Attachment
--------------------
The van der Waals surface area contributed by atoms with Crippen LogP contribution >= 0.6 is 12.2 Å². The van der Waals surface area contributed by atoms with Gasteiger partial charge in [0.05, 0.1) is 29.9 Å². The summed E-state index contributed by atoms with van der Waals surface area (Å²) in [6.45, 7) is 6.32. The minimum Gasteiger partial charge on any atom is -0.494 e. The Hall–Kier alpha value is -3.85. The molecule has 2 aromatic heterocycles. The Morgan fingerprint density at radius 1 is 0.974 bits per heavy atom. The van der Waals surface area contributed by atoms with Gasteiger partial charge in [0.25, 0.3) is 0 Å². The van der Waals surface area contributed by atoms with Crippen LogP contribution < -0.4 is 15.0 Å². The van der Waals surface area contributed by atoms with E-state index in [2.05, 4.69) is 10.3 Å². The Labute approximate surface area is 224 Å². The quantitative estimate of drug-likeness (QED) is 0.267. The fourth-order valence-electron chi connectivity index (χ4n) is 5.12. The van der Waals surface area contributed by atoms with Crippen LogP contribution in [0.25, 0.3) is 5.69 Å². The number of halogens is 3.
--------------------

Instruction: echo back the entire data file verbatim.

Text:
The van der Waals surface area contributed by atoms with Crippen LogP contribution >= 0.6 is 12.2 Å². The van der Waals surface area contributed by atoms with Gasteiger partial charge in [0.05, 0.1) is 29.9 Å². The summed E-state index contributed by atoms with van der Waals surface area (Å²) in [6.45, 7) is 6.32. The minimum Gasteiger partial charge on any atom is -0.494 e. The Hall–Kier alpha value is -3.85. The molecule has 2 aromatic heterocycles. The Morgan fingerprint density at radius 1 is 0.974 bits per heavy atom. The van der Waals surface area contributed by atoms with Gasteiger partial charge in [0.25, 0.3) is 0 Å². The van der Waals surface area contributed by atoms with Crippen LogP contribution < -0.4 is 15.0 Å². The van der Waals surface area contributed by atoms with E-state index in [2.05, 4.69) is 10.3 Å². The Labute approximate surface area is 224 Å². The quantitative estimate of drug-likeness (QED) is 0.267. The fourth-order valence-electron chi connectivity index (χ4n) is 5.12. The van der Waals surface area contributed by atoms with Crippen LogP contribution in [0.25, 0.3) is 5.69 Å². The number of halogens is 3.